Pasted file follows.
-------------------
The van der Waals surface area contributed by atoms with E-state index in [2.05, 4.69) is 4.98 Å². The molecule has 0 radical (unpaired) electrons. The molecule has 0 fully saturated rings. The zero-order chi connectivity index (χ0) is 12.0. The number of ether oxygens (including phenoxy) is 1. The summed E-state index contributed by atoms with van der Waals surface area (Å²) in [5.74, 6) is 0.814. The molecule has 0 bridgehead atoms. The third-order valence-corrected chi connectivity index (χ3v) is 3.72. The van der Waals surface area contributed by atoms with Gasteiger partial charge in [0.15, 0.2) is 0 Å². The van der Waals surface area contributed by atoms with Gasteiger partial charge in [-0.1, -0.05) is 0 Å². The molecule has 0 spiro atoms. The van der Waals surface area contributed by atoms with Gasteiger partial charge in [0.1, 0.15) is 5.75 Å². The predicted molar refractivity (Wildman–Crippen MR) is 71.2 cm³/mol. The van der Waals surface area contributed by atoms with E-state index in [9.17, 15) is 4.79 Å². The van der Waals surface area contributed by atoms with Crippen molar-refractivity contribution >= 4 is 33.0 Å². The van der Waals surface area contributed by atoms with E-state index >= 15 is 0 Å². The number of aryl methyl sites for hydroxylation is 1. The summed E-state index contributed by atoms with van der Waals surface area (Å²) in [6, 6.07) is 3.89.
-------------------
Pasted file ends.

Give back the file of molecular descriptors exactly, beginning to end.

The van der Waals surface area contributed by atoms with E-state index in [2.05, 4.69) is 4.98 Å². The molecule has 0 radical (unpaired) electrons. The molecule has 0 fully saturated rings. The zero-order chi connectivity index (χ0) is 12.0. The number of ether oxygens (including phenoxy) is 1. The summed E-state index contributed by atoms with van der Waals surface area (Å²) in [5.74, 6) is 0.814. The molecule has 0 bridgehead atoms. The third-order valence-corrected chi connectivity index (χ3v) is 3.72. The van der Waals surface area contributed by atoms with Gasteiger partial charge in [0.15, 0.2) is 0 Å². The van der Waals surface area contributed by atoms with Gasteiger partial charge in [-0.1, -0.05) is 0 Å². The molecule has 0 spiro atoms. The van der Waals surface area contributed by atoms with Gasteiger partial charge in [0.1, 0.15) is 5.75 Å². The predicted molar refractivity (Wildman–Crippen MR) is 71.2 cm³/mol. The van der Waals surface area contributed by atoms with E-state index in [9.17, 15) is 4.79 Å². The van der Waals surface area contributed by atoms with Crippen molar-refractivity contribution >= 4 is 33.0 Å². The van der Waals surface area contributed by atoms with E-state index >= 15 is 0 Å². The number of aryl methyl sites for hydroxylation is 1. The summed E-state index contributed by atoms with van der Waals surface area (Å²) in [6, 6.07) is 3.89.